States with CROWN Laws

By Kris Janisch
Updated July 2023

States with Hair Discrimination Laws

In light of the wave of CROWN laws being passed across the U.S., employers should review their internal policies and handbooks — as well as any diversity training programs — to ensure they are aligned with these laws.

States with hair discrimination laws continue to grow across the U.S.

A few years ago, a coalition began pushing lawmakers to create legislation that prohibits employers from discrimination based on hairstyles — typically those associated with African Americans.

In late July 2022, Massachusetts became the latest state to pass such a bill, which are generally called CROWN (Create a Respectful and Open Workplace for Natural Hair) laws.

Recent additions:

State Hair Discrimination Laws

As is almost always the case, California was the first state to pass a CROWN law, amending its Fair Employment and Housing Act to include language about hair discrimination.

While these laws vary by jurisdiction, they commonly bar discrimination on certain hair types:

  • Braids
  • Twists
  • Locs
  • Textured hair
  • Afros

Eighteen states, along with Washington, D.C., have now passed CROWN laws. And Minnesota is now considering one, as well as the federal government.

In Massachusetts, the law was initially introduced after an incident at a school, but it also covers workplace discrimination. The law bars employers from taking adverse actions against employees or job applicants based on their natural or protective hair, including:

  • Locs
  • Cornrows
  • Twists
  • Braids
  • Bantu knots

The law adds “natural or protective hairstyle” to the definition of race in various state laws, including the Massachusetts Fair Employment Practices Act. Employers found in violation of the law could face racial discrimination charges from a state agency.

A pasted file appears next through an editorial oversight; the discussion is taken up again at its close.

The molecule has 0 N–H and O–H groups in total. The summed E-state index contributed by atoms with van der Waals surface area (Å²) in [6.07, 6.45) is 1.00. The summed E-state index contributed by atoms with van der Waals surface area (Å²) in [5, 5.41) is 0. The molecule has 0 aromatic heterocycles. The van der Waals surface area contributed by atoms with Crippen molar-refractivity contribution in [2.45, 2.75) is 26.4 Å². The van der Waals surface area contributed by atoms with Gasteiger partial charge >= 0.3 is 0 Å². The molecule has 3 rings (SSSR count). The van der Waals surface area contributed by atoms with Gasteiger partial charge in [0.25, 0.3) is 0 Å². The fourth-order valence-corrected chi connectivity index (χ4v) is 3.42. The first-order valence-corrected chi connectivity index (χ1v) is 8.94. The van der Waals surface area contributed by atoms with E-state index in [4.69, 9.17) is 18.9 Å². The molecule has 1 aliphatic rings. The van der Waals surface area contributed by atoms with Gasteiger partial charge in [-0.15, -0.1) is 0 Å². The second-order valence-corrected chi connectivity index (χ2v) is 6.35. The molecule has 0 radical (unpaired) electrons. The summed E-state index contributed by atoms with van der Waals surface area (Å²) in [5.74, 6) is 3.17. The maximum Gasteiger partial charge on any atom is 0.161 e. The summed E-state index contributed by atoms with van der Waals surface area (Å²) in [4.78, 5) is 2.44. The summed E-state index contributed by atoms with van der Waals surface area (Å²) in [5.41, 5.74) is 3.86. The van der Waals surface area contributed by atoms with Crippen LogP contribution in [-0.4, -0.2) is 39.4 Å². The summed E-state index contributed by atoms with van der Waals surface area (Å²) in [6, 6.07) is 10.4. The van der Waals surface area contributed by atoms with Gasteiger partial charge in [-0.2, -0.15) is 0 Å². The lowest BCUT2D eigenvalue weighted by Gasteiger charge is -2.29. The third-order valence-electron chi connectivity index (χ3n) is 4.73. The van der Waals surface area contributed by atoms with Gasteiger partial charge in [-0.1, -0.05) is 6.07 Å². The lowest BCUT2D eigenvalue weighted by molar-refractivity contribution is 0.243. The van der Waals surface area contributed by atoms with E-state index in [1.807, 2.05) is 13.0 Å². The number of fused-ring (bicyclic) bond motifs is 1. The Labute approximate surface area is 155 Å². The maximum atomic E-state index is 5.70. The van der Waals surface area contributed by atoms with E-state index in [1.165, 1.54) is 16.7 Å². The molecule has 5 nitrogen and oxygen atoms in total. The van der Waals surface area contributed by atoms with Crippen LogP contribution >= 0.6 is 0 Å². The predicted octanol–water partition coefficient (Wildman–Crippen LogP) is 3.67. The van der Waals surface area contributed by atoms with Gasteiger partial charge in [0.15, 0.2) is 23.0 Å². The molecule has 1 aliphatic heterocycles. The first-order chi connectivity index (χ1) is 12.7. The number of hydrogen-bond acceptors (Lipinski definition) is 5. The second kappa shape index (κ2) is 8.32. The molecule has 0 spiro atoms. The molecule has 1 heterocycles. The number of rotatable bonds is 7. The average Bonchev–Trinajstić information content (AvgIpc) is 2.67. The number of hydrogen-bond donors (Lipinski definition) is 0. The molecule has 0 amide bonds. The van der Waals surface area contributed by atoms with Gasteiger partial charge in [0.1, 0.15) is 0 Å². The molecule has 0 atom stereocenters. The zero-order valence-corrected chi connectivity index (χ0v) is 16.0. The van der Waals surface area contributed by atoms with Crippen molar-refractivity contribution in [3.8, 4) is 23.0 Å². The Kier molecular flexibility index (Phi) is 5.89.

Meanwhile, the Massachusetts Commission Against Discrimination is charged with creating regulations and recommendations regarding the law.

Elsewhere, these laws sometimes don’t specifically address hiring, as is the case with Virginia’s hair discrimination law. But most do.

In addition to the states that have passed CROWN laws, legislation has been filed or pre-filed in nearly every other state in the U.S.


CROWN stands for Creating a Respectful and Open World for Natural Hair. The campaign was founded by Dove, the National Urban League, Color of Change and the Western Center on Law and Poverty.

Along with Massachusetts, the other states that have passed CROWN laws include:

  • California
  • Colorado
  • Connecticut
  • Delaware
  • Louisiana
  • Maine
  • Maryland
  • Nebraska
  • Nevada
  • New Jersey
  • New Mexico
  • New York
  • Oregon
  • Tennessee
  • Virginia
  • Washington

In Delaware, which passed its CROWN law in 2021, a study was cited in a synopsis:

  • Black women are 80 percent more likely to change their natural hair to conform to social norms or expectations at work
  • Black women are 50 percent more likely to be sent home (or know of another Black woman who was sent home) from work because of her hair
  • Black women are 30 percent more likely to be told of workplace appearance policies

Lastly, about 40 cities in have passed CROWN laws, adding to the employment law compliance complexities for companies that operate across the U.S.


In light of the wave of CROWN laws being passed across the U.S., employers should review their internal policies and handbooks — as well as any diversity training programs — to ensure they are aligned with these laws.

This Employment Law News blog is intended for market awareness only, it is not to be used for legal advice or counsel.

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